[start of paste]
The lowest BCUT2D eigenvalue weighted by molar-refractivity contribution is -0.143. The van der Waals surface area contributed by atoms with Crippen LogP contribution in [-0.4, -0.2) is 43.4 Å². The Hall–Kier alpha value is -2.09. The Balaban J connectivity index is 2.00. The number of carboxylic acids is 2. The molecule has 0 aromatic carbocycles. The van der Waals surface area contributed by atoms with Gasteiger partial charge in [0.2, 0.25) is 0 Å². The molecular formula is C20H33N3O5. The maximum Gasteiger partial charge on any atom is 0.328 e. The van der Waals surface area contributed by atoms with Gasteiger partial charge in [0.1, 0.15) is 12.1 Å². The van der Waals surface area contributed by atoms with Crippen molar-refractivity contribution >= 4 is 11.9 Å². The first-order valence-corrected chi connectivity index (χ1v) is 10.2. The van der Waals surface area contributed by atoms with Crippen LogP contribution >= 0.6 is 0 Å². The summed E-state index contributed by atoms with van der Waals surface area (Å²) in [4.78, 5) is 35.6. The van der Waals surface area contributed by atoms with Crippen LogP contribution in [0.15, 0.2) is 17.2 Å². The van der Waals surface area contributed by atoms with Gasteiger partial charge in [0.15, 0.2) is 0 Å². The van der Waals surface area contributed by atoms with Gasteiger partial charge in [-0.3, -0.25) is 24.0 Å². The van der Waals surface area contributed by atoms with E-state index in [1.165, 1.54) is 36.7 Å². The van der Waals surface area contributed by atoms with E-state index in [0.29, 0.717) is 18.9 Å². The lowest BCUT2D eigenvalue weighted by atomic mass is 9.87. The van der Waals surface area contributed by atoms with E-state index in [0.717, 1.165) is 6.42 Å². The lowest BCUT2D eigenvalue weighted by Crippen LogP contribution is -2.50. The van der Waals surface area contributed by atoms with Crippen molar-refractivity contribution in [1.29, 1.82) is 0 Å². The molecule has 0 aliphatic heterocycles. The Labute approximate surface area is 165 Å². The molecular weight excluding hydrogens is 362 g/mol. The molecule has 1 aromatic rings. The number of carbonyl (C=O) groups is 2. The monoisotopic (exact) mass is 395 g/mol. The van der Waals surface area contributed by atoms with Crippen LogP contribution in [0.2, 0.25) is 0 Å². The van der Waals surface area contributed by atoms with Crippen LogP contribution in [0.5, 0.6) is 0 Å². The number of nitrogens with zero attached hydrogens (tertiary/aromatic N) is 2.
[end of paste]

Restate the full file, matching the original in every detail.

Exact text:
The lowest BCUT2D eigenvalue weighted by molar-refractivity contribution is -0.143. The van der Waals surface area contributed by atoms with Crippen LogP contribution in [-0.4, -0.2) is 43.4 Å². The Hall–Kier alpha value is -2.09. The Balaban J connectivity index is 2.00. The number of carboxylic acids is 2. The molecule has 0 aromatic carbocycles. The van der Waals surface area contributed by atoms with Gasteiger partial charge in [0.2, 0.25) is 0 Å². The molecular formula is C20H33N3O5. The maximum Gasteiger partial charge on any atom is 0.328 e. The van der Waals surface area contributed by atoms with Gasteiger partial charge in [0.1, 0.15) is 12.1 Å². The van der Waals surface area contributed by atoms with Crippen molar-refractivity contribution >= 4 is 11.9 Å². The first-order valence-corrected chi connectivity index (χ1v) is 10.2. The van der Waals surface area contributed by atoms with Crippen LogP contribution >= 0.6 is 0 Å². The summed E-state index contributed by atoms with van der Waals surface area (Å²) in [4.78, 5) is 35.6. The van der Waals surface area contributed by atoms with Crippen LogP contribution in [0.15, 0.2) is 17.2 Å². The van der Waals surface area contributed by atoms with Gasteiger partial charge in [0.15, 0.2) is 0 Å². The van der Waals surface area contributed by atoms with Gasteiger partial charge in [-0.3, -0.25) is 24.0 Å². The van der Waals surface area contributed by atoms with E-state index in [1.165, 1.54) is 36.7 Å². The van der Waals surface area contributed by atoms with E-state index in [0.29, 0.717) is 18.9 Å². The lowest BCUT2D eigenvalue weighted by atomic mass is 9.87. The van der Waals surface area contributed by atoms with E-state index in [0.717, 1.165) is 6.42 Å². The lowest BCUT2D eigenvalue weighted by Crippen LogP contribution is -2.50. The van der Waals surface area contributed by atoms with Crippen molar-refractivity contribution in [1.29, 1.82) is 0 Å². The molecule has 0 aliphatic heterocycles. The Labute approximate surface area is 165 Å². The molecular weight excluding hydrogens is 362 g/mol. The molecule has 1 aromatic rings. The number of carbonyl (C=O) groups is 2. The monoisotopic (exact) mass is 395 g/mol. The van der Waals surface area contributed by atoms with Crippen LogP contribution in [0.2, 0.25) is 0 Å². The van der Waals surface area contributed by atoms with Crippen LogP contribution in [0.5, 0.6) is 0 Å². The number of nitrogens with zero attached hydrogens (tertiary/aromatic N) is 2.